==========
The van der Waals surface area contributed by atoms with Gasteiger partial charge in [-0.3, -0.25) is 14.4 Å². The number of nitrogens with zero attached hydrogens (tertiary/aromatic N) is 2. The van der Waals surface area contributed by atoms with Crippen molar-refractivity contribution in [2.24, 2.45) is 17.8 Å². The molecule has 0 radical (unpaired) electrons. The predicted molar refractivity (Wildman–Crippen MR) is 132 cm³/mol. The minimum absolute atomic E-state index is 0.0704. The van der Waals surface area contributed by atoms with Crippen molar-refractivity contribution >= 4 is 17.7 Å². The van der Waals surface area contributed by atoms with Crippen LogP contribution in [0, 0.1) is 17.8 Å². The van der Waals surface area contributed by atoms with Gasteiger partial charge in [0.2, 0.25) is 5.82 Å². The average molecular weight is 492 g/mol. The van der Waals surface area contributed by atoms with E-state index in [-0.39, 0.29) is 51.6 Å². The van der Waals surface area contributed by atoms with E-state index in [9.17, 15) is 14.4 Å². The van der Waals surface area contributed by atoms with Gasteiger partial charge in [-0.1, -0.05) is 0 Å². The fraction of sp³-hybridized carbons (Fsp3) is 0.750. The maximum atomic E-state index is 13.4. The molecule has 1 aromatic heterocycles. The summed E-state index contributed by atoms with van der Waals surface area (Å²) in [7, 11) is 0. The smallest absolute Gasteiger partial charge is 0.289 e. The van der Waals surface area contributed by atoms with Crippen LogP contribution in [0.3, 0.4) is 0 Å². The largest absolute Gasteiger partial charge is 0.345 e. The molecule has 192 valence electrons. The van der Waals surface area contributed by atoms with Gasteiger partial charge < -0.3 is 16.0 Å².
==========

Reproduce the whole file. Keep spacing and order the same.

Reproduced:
The van der Waals surface area contributed by atoms with Gasteiger partial charge in [-0.3, -0.25) is 14.4 Å². The number of nitrogens with zero attached hydrogens (tertiary/aromatic N) is 2. The van der Waals surface area contributed by atoms with Crippen molar-refractivity contribution in [2.24, 2.45) is 17.8 Å². The molecule has 0 radical (unpaired) electrons. The predicted molar refractivity (Wildman–Crippen MR) is 132 cm³/mol. The minimum absolute atomic E-state index is 0.0704. The van der Waals surface area contributed by atoms with Crippen molar-refractivity contribution >= 4 is 17.7 Å². The van der Waals surface area contributed by atoms with Crippen LogP contribution in [0, 0.1) is 17.8 Å². The van der Waals surface area contributed by atoms with Gasteiger partial charge in [0.2, 0.25) is 5.82 Å². The average molecular weight is 492 g/mol. The van der Waals surface area contributed by atoms with E-state index in [-0.39, 0.29) is 51.6 Å². The van der Waals surface area contributed by atoms with E-state index in [9.17, 15) is 14.4 Å². The van der Waals surface area contributed by atoms with Gasteiger partial charge in [-0.1, -0.05) is 0 Å². The fraction of sp³-hybridized carbons (Fsp3) is 0.750. The maximum atomic E-state index is 13.4. The molecule has 1 aromatic heterocycles. The summed E-state index contributed by atoms with van der Waals surface area (Å²) in [7, 11) is 0. The smallest absolute Gasteiger partial charge is 0.289 e. The van der Waals surface area contributed by atoms with Crippen LogP contribution in [0.3, 0.4) is 0 Å². The largest absolute Gasteiger partial charge is 0.345 e. The molecule has 192 valence electrons. The van der Waals surface area contributed by atoms with Gasteiger partial charge < -0.3 is 16.0 Å².